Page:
Last week at school, our prospective new kindergarteners came to visit. They spent a hour in the kindergarten class while their mommies and daddies drank tepid coffee and listened to the school principal drone on and on about … stuff. This lovely morning occurs every year in every school in my school district (and probably my province and entire country).
While the newbies are checking out their new September digs for that hour, a place needs to be found for the kids who are already in kindergarten. Sometimes they go hang out with their buddy classes. Sometimes they are shared in various other classrooms around the school, in groups of two or three. This year, some were sent to the library, and some were sent to the music room. Even this requires a lot of delicate organization and juggling of timetables, because normally, the kindergarten kids are not in either of those places for a whole hour.
And to complicate matters this year, one of our three kindergarten teachers has just gone on maternity leave (no baby to date; I think she’s a week or so overdue at this point). It didn’t seem to make sense for her substitute teacher to spend any time with the new crop of kids because she will not be at our school in September, and heaven forbid that they start to bond with someone that they will never see again.
The decision was made that she would simply carry on with her usual morning and not be at all involved with the newcomers. That left one of the remaining teachers to take what amounted to two entire classes of five-year-olds for an hour, in one classroom – all 49 kids who had registered for French Immersion kindergarten. The kids who were registered for English were split up between the two English kindergarten teachers for the hour.
I don’t care HOW good a teacher you are: NOBODY can handle 49 wiggly, noisy, active five-year-olds for an hour. I was drafted to come in and help the teacher.
Things started out pretty well. There was only one crier, and a few other kids who refused to come into the classroom without a parent. All the parents but one (the crier’s dad) were able to sneak out after about five minutes.
The teacher welcomed everyone and explained the “work” that she wanted them to do. They were given a paper with a big star on it and a drawing of a group of kids. They were asked to print their name inside the star, then to colour the drawing of the kids. Then, the very best part: stickers! There were a large variety of different coloured foam stickers with which to decorate their papers: dinosaurs, flowers, animals, and basic shapes. The kids were so excited!
They weren’t too bad at listening to directions, either. I’m sure most of them have spent a year or two at pre-school, so they knew the drill. There were, however, two little girls who were sitting near me at the back of the group who seemed to really hit it off. They carried on an extremely animated conversation the whole time the kindergarten teacher was explaining what she wanted them to do. Every now and then, one of them would pipe up with some chirpy little comment about what the teacher was saying, but they just wouldn’t be shushed. I kept leaning over and reminding them to listen, and both kept ignoring me totally. I couldn’t quite see either girl’s nametag from my angle, so I couldn’t get their attention by calling their names. I began to think that these two just might trouble!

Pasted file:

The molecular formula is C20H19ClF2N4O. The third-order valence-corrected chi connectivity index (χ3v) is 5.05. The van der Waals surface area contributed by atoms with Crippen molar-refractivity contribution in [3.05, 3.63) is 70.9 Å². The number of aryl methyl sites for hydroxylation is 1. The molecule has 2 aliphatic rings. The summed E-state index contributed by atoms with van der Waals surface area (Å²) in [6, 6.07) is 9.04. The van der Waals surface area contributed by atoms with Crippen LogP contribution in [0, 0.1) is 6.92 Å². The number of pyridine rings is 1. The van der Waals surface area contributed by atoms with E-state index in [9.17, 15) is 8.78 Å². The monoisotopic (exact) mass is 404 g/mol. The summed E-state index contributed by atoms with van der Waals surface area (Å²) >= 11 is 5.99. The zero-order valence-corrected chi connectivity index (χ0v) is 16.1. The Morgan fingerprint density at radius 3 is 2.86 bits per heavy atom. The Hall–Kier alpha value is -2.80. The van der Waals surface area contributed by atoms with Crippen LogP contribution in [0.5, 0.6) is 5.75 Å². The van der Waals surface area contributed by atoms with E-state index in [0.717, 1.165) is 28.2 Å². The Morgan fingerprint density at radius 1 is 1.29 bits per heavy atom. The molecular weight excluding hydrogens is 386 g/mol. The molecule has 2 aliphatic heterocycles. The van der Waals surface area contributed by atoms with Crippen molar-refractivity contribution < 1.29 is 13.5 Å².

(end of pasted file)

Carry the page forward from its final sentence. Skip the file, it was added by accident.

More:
Anyway, we arranged all the kids at the tables and all over the floor, as there were too many kids to all fit at the tables. They giggled and yelled and wandered around. They printed their names laboriously, illegibly, backwards – and even quite nicely, some of them. They coloured and scribbled and stuck their stickers. We moved around the class, stopping to admire and encourage and chat and respond to questions.
I spotted our two little social butterflies, still engrossed in conversation, but at least they had both printed their names and were now “decorating” their papers. Quite suddenly, the one little girl with the perky blond ponytail turned her head and saw me.
“Hey,” she announced. “Can you do this? I can’t stick it.” She held out a purple foam dinosaur sticker. She hadn’t removed the paper backing, probably because she’d been talking instead of listening when the teacher had told the group how to peel the backing to uncover the sticky part.
I was just about to say something along the lines of, “Did you not listen when Madame told you how to take the paper off the sticker? Maybe you should have..”
And you know the tone of voice I would have used, too. Just a little scolding, just a little disappointment, but friendly and matter-of-fact. I perfected that voice decades ago. I can pull it out at the drop of a pin!
“Oh,” I said cheerfully. “I guess you DO need some help, don’t you?”
I removed the backing and handed her the now-sticky purple foam dinosaur. She said, “Thank you!”, turned her back to me and stuck it to her paper.
And then she resumed her running commentary of what she was doing.
And I was reminded, yet again, that with little kids especially, to always take that split second before responding, because things are not always exactly what they seem.